Chief Rabbi in Spitalfields for Sandys Row synagogue’s 160th anniversary
PUBLISHED: 07:00 14 July 2015 | UPDATED: 14:04 14 July 2015
Sandys Row Synagogue
Worshippers have marked the 160th anniversary of their reviving Jewish community in London’s East End with the induction of its first full-time rabbi for several decades.
Rabbi Mendy Korer has been inducted at Sandy’s Row in Spitalfields, the East End’s second-oldest surviving synagogue, by Chief Rabbi Ephraim Mirvis.
The Chief Rabbi said: “This is an outstanding example of how a community can impressively withstand the test of time.”
But the building itself nearly didn’t “withstand the test of time” after literally being shaken to its foundations during the Blitz.
The heavy bombing in the streets around Spitalfields and the City during German air-raids in the Second World War dislodged the roof—yet no-one noticed at the time.
The roof could have collapsed at any moment during the following 70 years, until a surveyor discovered the major structural dangers during Heritage Lottery renovations in 2011. It underwent emergency shoring up until it was strengthened.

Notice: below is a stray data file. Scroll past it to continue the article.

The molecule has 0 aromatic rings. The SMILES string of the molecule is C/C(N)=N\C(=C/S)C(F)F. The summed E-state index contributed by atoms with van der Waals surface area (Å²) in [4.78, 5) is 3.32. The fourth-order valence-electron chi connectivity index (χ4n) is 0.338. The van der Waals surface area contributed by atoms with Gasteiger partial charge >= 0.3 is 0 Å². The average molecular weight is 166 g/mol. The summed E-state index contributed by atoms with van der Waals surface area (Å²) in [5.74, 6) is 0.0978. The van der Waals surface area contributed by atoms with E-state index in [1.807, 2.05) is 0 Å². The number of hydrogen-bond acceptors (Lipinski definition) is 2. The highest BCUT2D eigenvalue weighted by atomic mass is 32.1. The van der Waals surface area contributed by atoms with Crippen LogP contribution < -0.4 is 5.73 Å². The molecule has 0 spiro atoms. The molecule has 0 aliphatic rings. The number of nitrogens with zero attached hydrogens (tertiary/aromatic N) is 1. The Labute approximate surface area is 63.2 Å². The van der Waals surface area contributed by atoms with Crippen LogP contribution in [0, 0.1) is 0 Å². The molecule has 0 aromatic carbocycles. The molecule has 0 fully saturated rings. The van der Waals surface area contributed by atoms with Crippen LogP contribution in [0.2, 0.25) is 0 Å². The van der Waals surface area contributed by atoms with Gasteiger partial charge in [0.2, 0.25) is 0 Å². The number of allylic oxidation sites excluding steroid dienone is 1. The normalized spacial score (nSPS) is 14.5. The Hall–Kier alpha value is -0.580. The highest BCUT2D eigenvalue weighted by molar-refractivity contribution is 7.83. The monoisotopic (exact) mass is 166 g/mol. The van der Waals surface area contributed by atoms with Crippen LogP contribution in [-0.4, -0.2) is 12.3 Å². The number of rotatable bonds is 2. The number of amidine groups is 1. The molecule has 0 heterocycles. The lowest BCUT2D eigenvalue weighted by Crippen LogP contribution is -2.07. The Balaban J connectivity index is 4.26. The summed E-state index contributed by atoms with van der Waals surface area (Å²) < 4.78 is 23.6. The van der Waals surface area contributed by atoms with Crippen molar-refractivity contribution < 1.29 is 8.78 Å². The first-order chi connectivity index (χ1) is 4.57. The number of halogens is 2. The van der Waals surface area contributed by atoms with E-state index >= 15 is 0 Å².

Synagogue president Harvey Rifkind said: “Our doors have not closed in more than 160 years and we take pride in doing everything we can to make sure this beautiful site remains an active part of London’s East End.”
The building was bought by the community in 1854 and consecrated a year later.
Guests meeting the Chief Rabbi included Charlie De Wet, from the Huguenots of Spitalfields, as well as Bethnal Green & Bow MP Rushanara Ali and representatives from faith communities such as Spitalfields Christchurch and the Brick Lane Mosque.
Jeremy Freedman, sixth generation descendent of founding-member Abraham Englesman, said: “No-one could have known when the synagugue was founded that it would last so long. For me, sitting in the same seat as my forbears was something I’ll never forget.”
The congregation was founded in 1854 by Dutch traders, historian Rachel Lichtenstein told guests, but the building itself goes back to a French Huguenot church opened in 1763. Rachel has been working with the nearby Bishopsgate Institute on a Heritage Lottery project on East London’s “Hidden Histories”.